Janesky, a sought-after motivational speaker himself, is a man of eclectic interests. This motocross bike enthusiast has also authored five books, including his latest "The Highest Calling.'' It is a business novel about a young entrepreneur who begrudgingly learns to take the counsel of a wise spirit who comes to visit. The book earned recognition from the Indie Excellence Book Awards as a top business-motivational book.

"When I was 18, I never envisioned this,'' Janesky said. "No one could possibly have envisioned this. It's like driving at night and you can only see as far as your headlights. You have to have faith in yourself. I love being underestimated. I love being the guy that nobody bet on… Time is going to pass anyways. So, you might as well do something great while you are here. Because pretty soon we're all going to be dead. You know what I mean."

The roots of Janesky's rise to prosperity in wet basements can be traced to his teenager years. After the paper route business, he decided to be a carpenter. In 1983, Janesky put an advertisement in the local newspaper: "Carpentry. No job too small. Call Larry.'"

He started getting calls. Eventually, he started his own home building and remodeling company. In 1987, the housing bubble burst. The last home Janesky was working on — a colonial — was found to have a crack in the foundation."

Janesky did some research on the problem; discovered a special epoxy and materials that solved the problem. Basement Systems was born in 1987.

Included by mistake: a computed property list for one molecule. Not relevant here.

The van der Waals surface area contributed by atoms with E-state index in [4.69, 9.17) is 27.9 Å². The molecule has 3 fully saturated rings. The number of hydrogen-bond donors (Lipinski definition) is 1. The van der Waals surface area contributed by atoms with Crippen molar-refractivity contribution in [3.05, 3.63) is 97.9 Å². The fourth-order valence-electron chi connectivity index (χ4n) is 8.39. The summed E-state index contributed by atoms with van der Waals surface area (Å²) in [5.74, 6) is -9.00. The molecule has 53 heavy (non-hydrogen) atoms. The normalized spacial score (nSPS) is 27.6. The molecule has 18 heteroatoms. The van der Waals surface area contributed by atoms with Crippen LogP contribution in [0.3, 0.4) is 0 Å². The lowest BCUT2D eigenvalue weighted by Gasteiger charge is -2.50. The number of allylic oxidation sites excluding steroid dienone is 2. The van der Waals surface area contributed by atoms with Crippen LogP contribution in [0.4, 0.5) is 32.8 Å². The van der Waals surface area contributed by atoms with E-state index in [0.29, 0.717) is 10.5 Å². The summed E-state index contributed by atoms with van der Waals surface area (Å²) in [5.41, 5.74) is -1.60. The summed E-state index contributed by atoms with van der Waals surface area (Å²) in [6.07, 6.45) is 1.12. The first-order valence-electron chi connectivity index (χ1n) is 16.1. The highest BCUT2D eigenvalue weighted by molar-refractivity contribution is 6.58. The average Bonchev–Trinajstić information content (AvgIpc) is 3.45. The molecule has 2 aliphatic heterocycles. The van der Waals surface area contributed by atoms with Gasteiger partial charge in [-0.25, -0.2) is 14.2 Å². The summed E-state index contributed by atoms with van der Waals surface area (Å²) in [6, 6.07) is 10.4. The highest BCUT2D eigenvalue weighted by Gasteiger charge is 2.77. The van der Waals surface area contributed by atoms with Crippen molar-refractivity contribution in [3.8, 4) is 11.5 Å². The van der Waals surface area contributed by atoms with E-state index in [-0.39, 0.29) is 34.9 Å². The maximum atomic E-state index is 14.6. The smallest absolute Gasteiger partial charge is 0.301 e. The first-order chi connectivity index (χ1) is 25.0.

If there is a secret to his unquestioned success it's that Janesky believes that entrepreneurs cannot work on growing a business until they first work on improving themselves. Personal development and accountability is an enormous part of this Eagle Scout's personality and management style. If managers and employees work every day on improving themselves personally and professionally then, he believes, that will permeate the company. His business mantras would be: Work on improving self. Love what you do. Wow the customer with service. Keep things simple. Expect and embrace change. Integrity.

"The key to management is not focusing on people's weaknesses,'' Janesky said. "You focus on their strengths. You build their strengths — and you put them in a spot where their weaknesses don't matter so much."

He believes individuals should pursue their passion with vigor. "If you're doing something you don't enjoy, that's telling you something. You're in the wrong place."

Janesky, married and the father of three children, is a free spirit who believes strongly in the free enterprise system and has great disdain for what he perceives as big government intrusion. His hard-knocks Bridgeport background is a badge of honor.

Formal education, unless you are seeking a corporate job, is overrated, in his estimation. "That being said, I am a huge believer in education,'' Janesky said. "But it's the right kind of education. I'm a lifetime learner; an adult learner. I think everyone needs to be an adult learner. I consider myself one of the best educated people in any room.''

He defines "success" as "not just about money, but making the most of what you've been given.''

For Larry Janesky, those seeds of success were planted years ago.

Stan Simpson is host of "The Stan Simpson Show'' ( and Saturdays, 6:30 a.m., on FoxCT). His 'Faces in Business' column appears monthly. Know someone who'd make a good subject for 'Faces in Business'? Contact Simpson at